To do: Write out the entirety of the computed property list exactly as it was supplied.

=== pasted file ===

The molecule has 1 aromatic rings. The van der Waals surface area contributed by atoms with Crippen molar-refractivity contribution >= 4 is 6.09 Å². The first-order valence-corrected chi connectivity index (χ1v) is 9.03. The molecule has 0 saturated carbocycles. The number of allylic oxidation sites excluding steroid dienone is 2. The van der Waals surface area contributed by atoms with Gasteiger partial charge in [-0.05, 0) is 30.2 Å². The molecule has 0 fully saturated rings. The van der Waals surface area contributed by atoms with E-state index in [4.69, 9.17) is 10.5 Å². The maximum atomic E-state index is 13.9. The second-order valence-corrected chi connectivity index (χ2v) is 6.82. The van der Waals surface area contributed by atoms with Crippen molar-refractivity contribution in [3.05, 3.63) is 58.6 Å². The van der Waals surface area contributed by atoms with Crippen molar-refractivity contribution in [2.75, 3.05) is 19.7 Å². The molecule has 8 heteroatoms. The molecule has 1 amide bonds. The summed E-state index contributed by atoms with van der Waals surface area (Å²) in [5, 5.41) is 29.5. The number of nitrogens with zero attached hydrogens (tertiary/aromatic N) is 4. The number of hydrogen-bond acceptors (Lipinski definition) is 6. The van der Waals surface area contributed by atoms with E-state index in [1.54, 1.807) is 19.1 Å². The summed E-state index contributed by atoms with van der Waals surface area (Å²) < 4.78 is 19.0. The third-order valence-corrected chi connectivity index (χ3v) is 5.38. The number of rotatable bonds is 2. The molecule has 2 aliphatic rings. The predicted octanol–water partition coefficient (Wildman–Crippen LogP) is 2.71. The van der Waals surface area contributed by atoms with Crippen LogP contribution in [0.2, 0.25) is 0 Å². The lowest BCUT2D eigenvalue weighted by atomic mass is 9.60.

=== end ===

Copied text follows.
The molecule has 1 aromatic rings. The van der Waals surface area contributed by atoms with Crippen molar-refractivity contribution >= 4 is 6.09 Å². The first-order valence-corrected chi connectivity index (χ1v) is 9.03. The molecule has 0 saturated carbocycles. The number of allylic oxidation sites excluding steroid dienone is 2. The van der Waals surface area contributed by atoms with Gasteiger partial charge in [-0.05, 0) is 30.2 Å². The molecule has 0 fully saturated rings. The van der Waals surface area contributed by atoms with E-state index in [4.69, 9.17) is 10.5 Å². The maximum atomic E-state index is 13.9. The second-order valence-corrected chi connectivity index (χ2v) is 6.82. The van der Waals surface area contributed by atoms with Crippen molar-refractivity contribution in [3.05, 3.63) is 58.6 Å². The van der Waals surface area contributed by atoms with Crippen molar-refractivity contribution in [2.75, 3.05) is 19.7 Å². The molecule has 8 heteroatoms. The molecule has 1 amide bonds. The summed E-state index contributed by atoms with van der Waals surface area (Å²) in [5, 5.41) is 29.5. The number of nitrogens with zero attached hydrogens (tertiary/aromatic N) is 4. The number of hydrogen-bond acceptors (Lipinski definition) is 6. The van der Waals surface area contributed by atoms with E-state index in [1.54, 1.807) is 19.1 Å². The summed E-state index contributed by atoms with van der Waals surface area (Å²) < 4.78 is 19.0. The third-order valence-corrected chi connectivity index (χ3v) is 5.38. The number of rotatable bonds is 2. The molecule has 2 aliphatic rings. The predicted octanol–water partition coefficient (Wildman–Crippen LogP) is 2.71. The van der Waals surface area contributed by atoms with Crippen LogP contribution in [0.2, 0.25) is 0 Å². The lowest BCUT2D eigenvalue weighted by atomic mass is 9.60.